RapidSCAT radar scatterometer for wind-speed measurements installed aboard International Space Station

In a clever reuse of existing hardware, NASA will install a microwave scatterometer aboard the International Space Station. The new instrument, which NASA has dubbed RapidScat, uses test hardware originally built for the QuikSAT satellite program. Scatterometers are instruments for remotely measuring the ocean surface wind speed and direction. The ISS-RapidSCAT instrument will help improve weather forecasts, including hurricane monitoring, and understandings of how ocean-atmosphere interactions affect climate.

RapidScat is a replacement for the QuikSCAT satellite, which failed in 2009. QuikSCAT was originally launched in 1999 and expected to operate for only two years. QuikSCAT itself was designed s a quick recovery mission to replace the the NASA Scatterometer (NSCAT) satellite which failed in 1997 after less than a year in orbit.

The loss of QuickSCAT was felt by weather forecasters at the National Oceanographic and Atmospheric Administration, but NOAA did not feel it was a high enoguh priority to justify the expense of a replacement satellite. Instead, NOAA and NASA are concentrating on getting the next generation of weather satellites, called GOES-R, off the ground.

RapidScat will will be launched to the space station aboard a SpaceX Dragon capsule in 2014. It will be installed on the end of the station’s Columbus laboratory as an autonomous payload requiring no interaction by station crew members. It is expected to operate aboard the station for two years. (Of course, QuikSCAT was only intended to operate for two years, so the hardware might last much longer.”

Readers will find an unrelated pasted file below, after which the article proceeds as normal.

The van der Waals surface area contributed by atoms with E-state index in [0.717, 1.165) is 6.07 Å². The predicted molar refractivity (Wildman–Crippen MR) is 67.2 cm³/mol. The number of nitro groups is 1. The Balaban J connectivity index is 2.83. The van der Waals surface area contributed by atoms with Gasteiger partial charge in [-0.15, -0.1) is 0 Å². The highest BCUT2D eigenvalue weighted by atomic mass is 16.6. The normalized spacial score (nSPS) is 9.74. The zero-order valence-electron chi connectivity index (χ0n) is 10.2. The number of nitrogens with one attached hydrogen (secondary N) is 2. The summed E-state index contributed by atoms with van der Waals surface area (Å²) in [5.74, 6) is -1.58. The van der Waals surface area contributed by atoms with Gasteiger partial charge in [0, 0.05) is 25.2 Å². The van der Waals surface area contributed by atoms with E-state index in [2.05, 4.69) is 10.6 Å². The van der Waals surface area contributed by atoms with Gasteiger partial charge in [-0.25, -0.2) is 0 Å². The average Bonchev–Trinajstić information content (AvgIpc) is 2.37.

Howard Eisen, ISS-RapidScat project manager at JPL said the instrument “represents a low-cost approach to acquiring valuable wind vector data for improving global monitoring of hurricanes and other high-intensity storms. By leveraging the capabilities of the International Space Station and recycling leftover hardware, we will acquire good science data at a fraction of the investment needed to launch a new satellite.”

It has frequently been proposed that NASA and other customers might save time and money by hosting instruments aboard a space station or human-tended space platform, rather than building a dedicated satellite. (In the future, such as platform might be serviced by advanced robots as well.) The high overhead and limitations of ISS have prevented the widespread adoption of this practice, however. It might become more common in the future with the advent of commercial platforms and stations, such as Bigelow’s Alpha Station, pricing for which was recently announced.

Written by Astro1 on February 5th, 2013 , Innovation, Space Stations

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